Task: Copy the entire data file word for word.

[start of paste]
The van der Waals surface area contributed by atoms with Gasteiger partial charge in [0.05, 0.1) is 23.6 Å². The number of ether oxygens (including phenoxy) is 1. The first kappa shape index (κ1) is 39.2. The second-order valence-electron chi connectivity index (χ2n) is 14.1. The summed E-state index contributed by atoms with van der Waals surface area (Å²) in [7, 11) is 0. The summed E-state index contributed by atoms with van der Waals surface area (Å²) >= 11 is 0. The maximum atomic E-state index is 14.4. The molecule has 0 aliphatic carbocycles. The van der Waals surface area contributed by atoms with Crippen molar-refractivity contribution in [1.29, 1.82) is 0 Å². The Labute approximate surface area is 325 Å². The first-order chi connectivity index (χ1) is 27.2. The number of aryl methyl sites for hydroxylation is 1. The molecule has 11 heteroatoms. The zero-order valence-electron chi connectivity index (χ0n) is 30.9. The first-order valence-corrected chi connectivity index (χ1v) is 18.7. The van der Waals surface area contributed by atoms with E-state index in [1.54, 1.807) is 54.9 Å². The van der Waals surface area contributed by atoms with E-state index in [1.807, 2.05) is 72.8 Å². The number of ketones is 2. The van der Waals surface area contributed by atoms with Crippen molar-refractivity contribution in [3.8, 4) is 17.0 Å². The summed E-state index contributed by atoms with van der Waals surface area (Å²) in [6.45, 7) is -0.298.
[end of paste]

The van der Waals surface area contributed by atoms with Gasteiger partial charge in [0.05, 0.1) is 23.6 Å². The number of ether oxygens (including phenoxy) is 1. The first kappa shape index (κ1) is 39.2. The second-order valence-electron chi connectivity index (χ2n) is 14.1. The summed E-state index contributed by atoms with van der Waals surface area (Å²) in [7, 11) is 0. The summed E-state index contributed by atoms with van der Waals surface area (Å²) >= 11 is 0. The maximum atomic E-state index is 14.4. The molecule has 0 aliphatic carbocycles. The van der Waals surface area contributed by atoms with Crippen molar-refractivity contribution in [1.29, 1.82) is 0 Å². The Labute approximate surface area is 325 Å². The first-order chi connectivity index (χ1) is 27.2. The number of aryl methyl sites for hydroxylation is 1. The molecule has 11 heteroatoms. The zero-order valence-electron chi connectivity index (χ0n) is 30.9. The first-order valence-corrected chi connectivity index (χ1v) is 18.7. The van der Waals surface area contributed by atoms with E-state index in [1.54, 1.807) is 54.9 Å². The van der Waals surface area contributed by atoms with E-state index in [1.807, 2.05) is 72.8 Å². The number of ketones is 2. The van der Waals surface area contributed by atoms with Crippen molar-refractivity contribution in [3.8, 4) is 17.0 Å². The summed E-state index contributed by atoms with van der Waals surface area (Å²) in [6.45, 7) is -0.298.